It's conceivable that an institution could overcome roots as blighted as this, but that is a huge, deliberate undertaking. It's not something that happens automatically if you ignore it long enough.

So to Doucette's excellent list of reforms, I'd add one more: a frank, well-funded, wide-ranging truth and reconciliation process to explicitly grapple with America's white supremacist history and its connection to law enforcement.

I'm pretty confident that Doucette would agree with this one. After all, he spearheaded the campaign that forced the UNC to abandon its plans to hand millions of dollars to a white nationalist group to build a Klan museum.

Masks work (permalink)

Writing in the Journal of Evaluation in Clinical Practice, Oxford Primary Care Prof Trish Greenhalgh presents a peer-reviewed "Comprehensive Review" of the efficacy of masks in the context of the covid-19 pandemic.

tldr: Masks work.

Greenhalgh invited colleagues who disputed this to make their best arguments, then she rebutted each of those arguments, citing both public health practice and studies.

She starts by noting that "face covering" (she dislikes the term mask, but I'm gonna use it here for brevity) skeptics "completely ignore various types of evidence… basic science, mathematical modelling and real‐world case examples of asymptomatic transmission…"

The most important point for me in her work is that the majority of debate centers on research about whether masks protect wearers, but the point of asking the public to mask up is to prevent spreading – that is, to protect people other than the wearer.

The evidence that even non-medical masks do this is pretty strong, especially masks that use two layers of "different fabrics with different physical and electrostatic properties." These appear to filter 90% of droplets.

The way to control the pandemic is to reduce the number of people each newly infected person spreads the disease to until it is below one. With "R0 < 1," the number of infections will steadily decline.

And it really looks like masks – even bad masks worn badly by many people – can knock covid-19's R0 below 1. That is, cloth masks can reverse the curve and end the pandemic.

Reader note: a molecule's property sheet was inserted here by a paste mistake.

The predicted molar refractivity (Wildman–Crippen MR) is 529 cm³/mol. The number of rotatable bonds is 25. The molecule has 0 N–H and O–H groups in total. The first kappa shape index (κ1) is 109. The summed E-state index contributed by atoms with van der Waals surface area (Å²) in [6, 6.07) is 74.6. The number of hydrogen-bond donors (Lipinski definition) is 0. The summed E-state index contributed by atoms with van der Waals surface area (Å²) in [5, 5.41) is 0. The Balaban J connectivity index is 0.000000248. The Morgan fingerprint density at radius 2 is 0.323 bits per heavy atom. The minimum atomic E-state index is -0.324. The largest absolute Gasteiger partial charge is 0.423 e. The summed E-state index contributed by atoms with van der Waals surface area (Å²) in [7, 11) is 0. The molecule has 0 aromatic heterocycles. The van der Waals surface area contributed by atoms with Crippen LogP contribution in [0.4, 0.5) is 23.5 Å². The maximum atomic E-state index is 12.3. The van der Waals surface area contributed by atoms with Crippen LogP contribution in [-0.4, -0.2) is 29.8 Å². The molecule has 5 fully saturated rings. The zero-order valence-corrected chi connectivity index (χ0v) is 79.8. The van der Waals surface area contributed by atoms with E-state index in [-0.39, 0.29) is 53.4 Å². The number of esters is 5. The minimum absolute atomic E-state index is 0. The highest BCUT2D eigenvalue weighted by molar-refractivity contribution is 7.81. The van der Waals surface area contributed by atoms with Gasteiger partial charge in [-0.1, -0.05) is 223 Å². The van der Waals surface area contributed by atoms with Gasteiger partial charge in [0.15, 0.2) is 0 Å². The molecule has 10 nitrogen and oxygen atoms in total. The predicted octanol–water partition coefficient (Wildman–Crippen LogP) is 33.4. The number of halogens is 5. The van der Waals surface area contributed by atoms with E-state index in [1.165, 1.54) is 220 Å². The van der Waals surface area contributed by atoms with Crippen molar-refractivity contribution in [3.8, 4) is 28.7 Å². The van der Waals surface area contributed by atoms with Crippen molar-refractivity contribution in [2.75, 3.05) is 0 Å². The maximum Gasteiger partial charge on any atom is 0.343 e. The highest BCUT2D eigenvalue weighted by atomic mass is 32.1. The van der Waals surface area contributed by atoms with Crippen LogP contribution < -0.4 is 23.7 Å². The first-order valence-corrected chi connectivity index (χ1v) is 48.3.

What's more, the evidence against masks is really weak, including studies purporting to show that mask-wearing may encourage riskier behavior, or that masks will cause anxiety, or facial rashes, or other negative outcomes.

Bottom line: "Mathematical modelling suggests that a face covering that is 60% effective at blocking viral transmission and is worn by 60% of the population will reduce R0 to below 1.0. This leaves plenty of room for error as people make their own imperfect coverings from old clothing and as some people either cannot or will not wear a face covering."

Walmart's crummy anti-theft AI (permalink)

Employees at Walmart HQ are so concerned about the terrible performance of "Everseen" – the theft detector that monitors the self-checkout system – that they made a slick video detailing its inadequacies and sent it to Wired journalist Louise Matsakis.

The employees – who style themselves the Concerned Home Office Associates – say they're "past their breaking point" with Everseen (which they call "Neverseen") and detail many ways in which it generates both false positives and false negatives.

For example, if you stack two of the same product atop each other and swipe only the bottom one, the system will not sound a theft alert. But if you set down your cellphone in the scanning area, it will dispatch a staffer to investigate.

This was a nuisance and worse before the pandemic, but as infections race through Walmart staff, sometimes killing them, false positives that force staff to interact closely with customers who'd otherwise be able to self-checkout presents potentially lethal risk.

Meanwhile, "Everseen declined to answer questions about its technology. In a statement, a spokesperson said the company 'accurately and effectively identifies potential theft [sic] is why retailers have successfully deployed it at thousands of locations to date…"

It's like an AI grifter checklist: magical claims about controlling undesirable people, works little better than a random number generator, refuses to discuss details…

There's only one thing missing: a deeply disturbing promotional video offering a vision of robotic authoritarianism.

Oh, wait!

GOP lawmaker hid his diagnosis from Democrats (permalink)

Pennsylvania State Rep Andrew Lewis showed up for work at the state house with coronavirus. Speaker Mike Turzai warned his Republican caucus that they might have been exposed. He did not tell Democrats in the legislature.

The whole PA GOP caucus appear to be fully paid-up members of the Flu Klux Klan. After Rep Russ Diamond was exposed, he self-isolated…but didn't bother to get a test.

Fun fact. The motto on Diamond's Twitter bio is "All that is necessary for the triumph of evil is that good men do nothing."